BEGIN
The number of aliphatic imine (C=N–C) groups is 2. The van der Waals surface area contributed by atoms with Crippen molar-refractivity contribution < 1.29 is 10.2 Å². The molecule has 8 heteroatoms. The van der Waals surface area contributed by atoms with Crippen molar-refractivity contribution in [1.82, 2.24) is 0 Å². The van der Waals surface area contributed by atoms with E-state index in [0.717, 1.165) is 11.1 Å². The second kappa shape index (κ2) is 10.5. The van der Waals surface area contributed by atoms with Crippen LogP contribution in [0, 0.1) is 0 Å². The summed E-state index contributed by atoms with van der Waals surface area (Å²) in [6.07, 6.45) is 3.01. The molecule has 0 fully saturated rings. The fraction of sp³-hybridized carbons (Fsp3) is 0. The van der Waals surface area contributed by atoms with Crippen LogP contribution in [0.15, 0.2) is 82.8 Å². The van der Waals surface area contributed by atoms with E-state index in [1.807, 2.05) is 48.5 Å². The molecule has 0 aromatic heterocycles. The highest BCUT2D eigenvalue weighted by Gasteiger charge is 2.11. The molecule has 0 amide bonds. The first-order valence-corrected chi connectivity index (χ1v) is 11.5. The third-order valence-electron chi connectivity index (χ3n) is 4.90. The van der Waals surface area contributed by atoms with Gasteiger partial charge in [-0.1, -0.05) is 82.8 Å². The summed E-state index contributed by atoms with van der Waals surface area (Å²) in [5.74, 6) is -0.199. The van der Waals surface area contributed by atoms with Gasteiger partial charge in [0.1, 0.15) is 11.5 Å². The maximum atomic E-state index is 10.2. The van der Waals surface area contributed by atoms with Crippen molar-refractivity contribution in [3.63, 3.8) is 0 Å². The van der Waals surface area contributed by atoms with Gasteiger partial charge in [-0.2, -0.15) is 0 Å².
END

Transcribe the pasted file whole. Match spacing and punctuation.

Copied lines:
The number of aliphatic imine (C=N–C) groups is 2. The van der Waals surface area contributed by atoms with Crippen molar-refractivity contribution < 1.29 is 10.2 Å². The molecule has 8 heteroatoms. The van der Waals surface area contributed by atoms with Crippen molar-refractivity contribution in [1.82, 2.24) is 0 Å². The van der Waals surface area contributed by atoms with E-state index in [0.717, 1.165) is 11.1 Å². The second kappa shape index (κ2) is 10.5. The van der Waals surface area contributed by atoms with Crippen LogP contribution in [0, 0.1) is 0 Å². The summed E-state index contributed by atoms with van der Waals surface area (Å²) in [6.07, 6.45) is 3.01. The molecule has 0 fully saturated rings. The fraction of sp³-hybridized carbons (Fsp3) is 0. The van der Waals surface area contributed by atoms with Crippen LogP contribution in [0.15, 0.2) is 82.8 Å². The van der Waals surface area contributed by atoms with E-state index in [1.807, 2.05) is 48.5 Å². The molecule has 0 aromatic heterocycles. The highest BCUT2D eigenvalue weighted by Gasteiger charge is 2.11. The molecule has 0 amide bonds. The first-order valence-corrected chi connectivity index (χ1v) is 11.5. The third-order valence-electron chi connectivity index (χ3n) is 4.90. The van der Waals surface area contributed by atoms with Gasteiger partial charge in [-0.1, -0.05) is 82.8 Å². The summed E-state index contributed by atoms with van der Waals surface area (Å²) in [5.74, 6) is -0.199. The van der Waals surface area contributed by atoms with Gasteiger partial charge in [0.1, 0.15) is 11.5 Å². The maximum atomic E-state index is 10.2. The van der Waals surface area contributed by atoms with Crippen molar-refractivity contribution in [3.63, 3.8) is 0 Å². The van der Waals surface area contributed by atoms with Gasteiger partial charge in [-0.2, -0.15) is 0 Å².